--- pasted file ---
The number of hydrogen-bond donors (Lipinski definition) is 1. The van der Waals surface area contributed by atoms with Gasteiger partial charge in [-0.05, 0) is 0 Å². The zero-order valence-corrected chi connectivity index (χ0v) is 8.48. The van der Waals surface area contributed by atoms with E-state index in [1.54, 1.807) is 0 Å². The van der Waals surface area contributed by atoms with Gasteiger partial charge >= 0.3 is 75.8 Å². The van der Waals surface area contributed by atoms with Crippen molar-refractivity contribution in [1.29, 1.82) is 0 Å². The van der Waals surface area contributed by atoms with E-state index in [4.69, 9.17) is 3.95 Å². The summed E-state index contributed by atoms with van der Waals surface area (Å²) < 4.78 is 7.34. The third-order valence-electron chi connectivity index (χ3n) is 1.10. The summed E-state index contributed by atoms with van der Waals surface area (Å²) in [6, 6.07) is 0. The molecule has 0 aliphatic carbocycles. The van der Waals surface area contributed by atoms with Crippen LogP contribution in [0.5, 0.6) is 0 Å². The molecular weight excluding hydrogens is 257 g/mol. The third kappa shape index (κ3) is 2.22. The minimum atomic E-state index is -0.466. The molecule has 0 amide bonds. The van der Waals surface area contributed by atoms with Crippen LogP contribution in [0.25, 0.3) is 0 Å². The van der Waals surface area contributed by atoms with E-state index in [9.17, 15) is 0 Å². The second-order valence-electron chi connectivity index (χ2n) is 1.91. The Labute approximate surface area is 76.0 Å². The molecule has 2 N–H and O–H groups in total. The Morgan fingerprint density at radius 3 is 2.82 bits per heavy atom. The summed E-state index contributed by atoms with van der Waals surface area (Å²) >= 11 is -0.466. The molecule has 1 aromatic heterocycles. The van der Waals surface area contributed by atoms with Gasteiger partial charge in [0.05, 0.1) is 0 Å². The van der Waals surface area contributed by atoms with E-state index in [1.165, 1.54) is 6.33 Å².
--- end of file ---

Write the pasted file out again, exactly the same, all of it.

The number of hydrogen-bond donors (Lipinski definition) is 1. The van der Waals surface area contributed by atoms with Gasteiger partial charge in [-0.05, 0) is 0 Å². The zero-order valence-corrected chi connectivity index (χ0v) is 8.48. The van der Waals surface area contributed by atoms with E-state index in [1.54, 1.807) is 0 Å². The van der Waals surface area contributed by atoms with Gasteiger partial charge >= 0.3 is 75.8 Å². The van der Waals surface area contributed by atoms with Crippen molar-refractivity contribution in [1.29, 1.82) is 0 Å². The van der Waals surface area contributed by atoms with E-state index in [4.69, 9.17) is 3.95 Å². The summed E-state index contributed by atoms with van der Waals surface area (Å²) < 4.78 is 7.34. The third-order valence-electron chi connectivity index (χ3n) is 1.10. The summed E-state index contributed by atoms with van der Waals surface area (Å²) in [6, 6.07) is 0. The molecule has 0 aliphatic carbocycles. The van der Waals surface area contributed by atoms with Crippen LogP contribution in [0.5, 0.6) is 0 Å². The molecular weight excluding hydrogens is 257 g/mol. The third kappa shape index (κ3) is 2.22. The minimum atomic E-state index is -0.466. The molecule has 0 amide bonds. The van der Waals surface area contributed by atoms with Crippen LogP contribution in [0.25, 0.3) is 0 Å². The van der Waals surface area contributed by atoms with E-state index in [9.17, 15) is 0 Å². The second-order valence-electron chi connectivity index (χ2n) is 1.91. The Labute approximate surface area is 76.0 Å². The molecule has 2 N–H and O–H groups in total. The Morgan fingerprint density at radius 3 is 2.82 bits per heavy atom. The summed E-state index contributed by atoms with van der Waals surface area (Å²) >= 11 is -0.466. The molecule has 1 aromatic heterocycles. The van der Waals surface area contributed by atoms with Gasteiger partial charge in [0.05, 0.1) is 0 Å². The van der Waals surface area contributed by atoms with E-state index in [1.165, 1.54) is 6.33 Å².